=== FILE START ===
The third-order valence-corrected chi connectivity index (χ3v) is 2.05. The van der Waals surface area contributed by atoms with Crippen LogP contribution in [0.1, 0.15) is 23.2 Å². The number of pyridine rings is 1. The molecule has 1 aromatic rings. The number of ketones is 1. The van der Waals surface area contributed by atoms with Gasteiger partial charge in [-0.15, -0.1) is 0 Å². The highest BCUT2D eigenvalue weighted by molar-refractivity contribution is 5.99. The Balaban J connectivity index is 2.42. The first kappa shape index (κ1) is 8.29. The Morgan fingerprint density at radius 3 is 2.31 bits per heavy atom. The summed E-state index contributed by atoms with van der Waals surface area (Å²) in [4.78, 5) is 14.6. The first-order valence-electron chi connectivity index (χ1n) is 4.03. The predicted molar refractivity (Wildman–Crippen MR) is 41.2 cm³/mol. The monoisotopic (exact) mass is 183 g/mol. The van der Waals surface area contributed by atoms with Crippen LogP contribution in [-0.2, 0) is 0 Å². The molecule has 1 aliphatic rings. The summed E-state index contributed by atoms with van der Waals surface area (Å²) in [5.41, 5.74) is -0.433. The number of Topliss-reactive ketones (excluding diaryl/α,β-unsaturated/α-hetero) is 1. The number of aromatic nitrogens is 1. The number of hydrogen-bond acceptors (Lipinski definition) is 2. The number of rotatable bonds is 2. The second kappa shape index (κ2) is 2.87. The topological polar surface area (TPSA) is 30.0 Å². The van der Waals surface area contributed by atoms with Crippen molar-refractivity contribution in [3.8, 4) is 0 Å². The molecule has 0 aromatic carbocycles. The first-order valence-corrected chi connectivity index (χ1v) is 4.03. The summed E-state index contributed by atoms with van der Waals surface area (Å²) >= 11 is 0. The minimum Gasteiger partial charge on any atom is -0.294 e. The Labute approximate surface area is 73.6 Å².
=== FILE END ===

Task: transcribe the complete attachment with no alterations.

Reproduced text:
The third-order valence-corrected chi connectivity index (χ3v) is 2.05. The van der Waals surface area contributed by atoms with Crippen LogP contribution in [0.1, 0.15) is 23.2 Å². The number of pyridine rings is 1. The molecule has 1 aromatic rings. The number of ketones is 1. The van der Waals surface area contributed by atoms with Gasteiger partial charge in [-0.15, -0.1) is 0 Å². The highest BCUT2D eigenvalue weighted by molar-refractivity contribution is 5.99. The Balaban J connectivity index is 2.42. The first kappa shape index (κ1) is 8.29. The Morgan fingerprint density at radius 3 is 2.31 bits per heavy atom. The summed E-state index contributed by atoms with van der Waals surface area (Å²) in [4.78, 5) is 14.6. The first-order valence-electron chi connectivity index (χ1n) is 4.03. The predicted molar refractivity (Wildman–Crippen MR) is 41.2 cm³/mol. The monoisotopic (exact) mass is 183 g/mol. The van der Waals surface area contributed by atoms with Crippen LogP contribution in [-0.2, 0) is 0 Å². The molecule has 1 aliphatic rings. The summed E-state index contributed by atoms with van der Waals surface area (Å²) in [5.41, 5.74) is -0.433. The number of Topliss-reactive ketones (excluding diaryl/α,β-unsaturated/α-hetero) is 1. The number of aromatic nitrogens is 1. The number of hydrogen-bond acceptors (Lipinski definition) is 2. The number of rotatable bonds is 2. The second kappa shape index (κ2) is 2.87. The topological polar surface area (TPSA) is 30.0 Å². The van der Waals surface area contributed by atoms with Crippen molar-refractivity contribution in [3.8, 4) is 0 Å². The molecule has 0 aromatic carbocycles. The first-order valence-corrected chi connectivity index (χ1v) is 4.03. The summed E-state index contributed by atoms with van der Waals surface area (Å²) >= 11 is 0. The minimum Gasteiger partial charge on any atom is -0.294 e. The Labute approximate surface area is 73.6 Å².